The September 2010 issue of Creative Review is out now and includes two sections dedicated to data visualisation.

The first is an article by Nicholas Felton (both the designer and subject of the popular Felton Report series) which follows up the July release of the Little Book of Shocking Global Facts and the reaction to this that dominated the blogosphere.

Nicholas accuses the designers behind this book of making significant errors in its presentation of information, in both the visual treatment of the visualisation designs and, importantly, the accuracy of some of the data representations. I'm glad they gave the opportunity for Jon Abbott of Barnbrook Design to respond to the criticisms - these situations are always more constructive when there is two-sided dialogue.

I am pleased to see that my own post on this subject, 'Worst graph design ever?', has been mentioned in this piece (the rewards of inflammatory post titles!) - I guess I''ll let the copy editor off for the unfortunate auto-hyphenation of the site's URL!

The second piece in this issue comes from Rebecca Pohancenik who reveals that "data visualisation, far from being a modern practice, has its roots in the investigations of 17th century scientists".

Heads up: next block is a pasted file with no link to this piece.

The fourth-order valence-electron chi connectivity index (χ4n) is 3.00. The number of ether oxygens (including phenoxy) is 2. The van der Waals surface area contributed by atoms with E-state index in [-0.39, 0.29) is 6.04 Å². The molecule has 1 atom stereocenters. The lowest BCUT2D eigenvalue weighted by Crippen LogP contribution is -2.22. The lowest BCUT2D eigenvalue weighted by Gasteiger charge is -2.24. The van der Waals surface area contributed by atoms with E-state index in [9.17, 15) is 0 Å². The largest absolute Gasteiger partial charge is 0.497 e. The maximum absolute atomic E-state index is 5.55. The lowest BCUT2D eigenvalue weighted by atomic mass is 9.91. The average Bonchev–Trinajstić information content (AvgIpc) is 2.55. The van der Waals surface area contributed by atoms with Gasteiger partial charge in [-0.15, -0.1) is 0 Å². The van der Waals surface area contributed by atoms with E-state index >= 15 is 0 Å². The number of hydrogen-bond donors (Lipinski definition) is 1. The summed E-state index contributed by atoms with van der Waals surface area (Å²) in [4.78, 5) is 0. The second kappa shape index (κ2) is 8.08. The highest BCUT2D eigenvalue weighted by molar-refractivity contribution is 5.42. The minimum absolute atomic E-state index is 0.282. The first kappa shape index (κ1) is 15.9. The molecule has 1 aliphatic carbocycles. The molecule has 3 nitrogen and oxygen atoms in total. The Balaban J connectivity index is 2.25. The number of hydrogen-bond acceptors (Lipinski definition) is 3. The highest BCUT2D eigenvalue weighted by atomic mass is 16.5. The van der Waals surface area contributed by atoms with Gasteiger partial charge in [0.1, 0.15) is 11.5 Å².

Rebecca presents an interesting timeline of some of the earliest concepts of information design with examples from the likes of Edmond Halley, Joseph Priestley, Christiaan Huygens and Benjamin Franklin to name but a few. It is really refreshing to see several new examples presented here (well, new to me at least), rather than the now-typical exhibits from Florence Nightingale, William Playfair and Charles Joseph Minard.

It is of course great to see data visualisation receiving attention from such a prominent magazine as Creative Review. Its just a shame that this opportunity largely comes about in response to the Barnbrook project and therefore has to be occupied with offering a somewhat negative critique and reaction to this work, rather than being a more positive discussion and showcase of the subject's merits and best practices. Hopefully, there will be further opportunities in due course to fulfil the latter.

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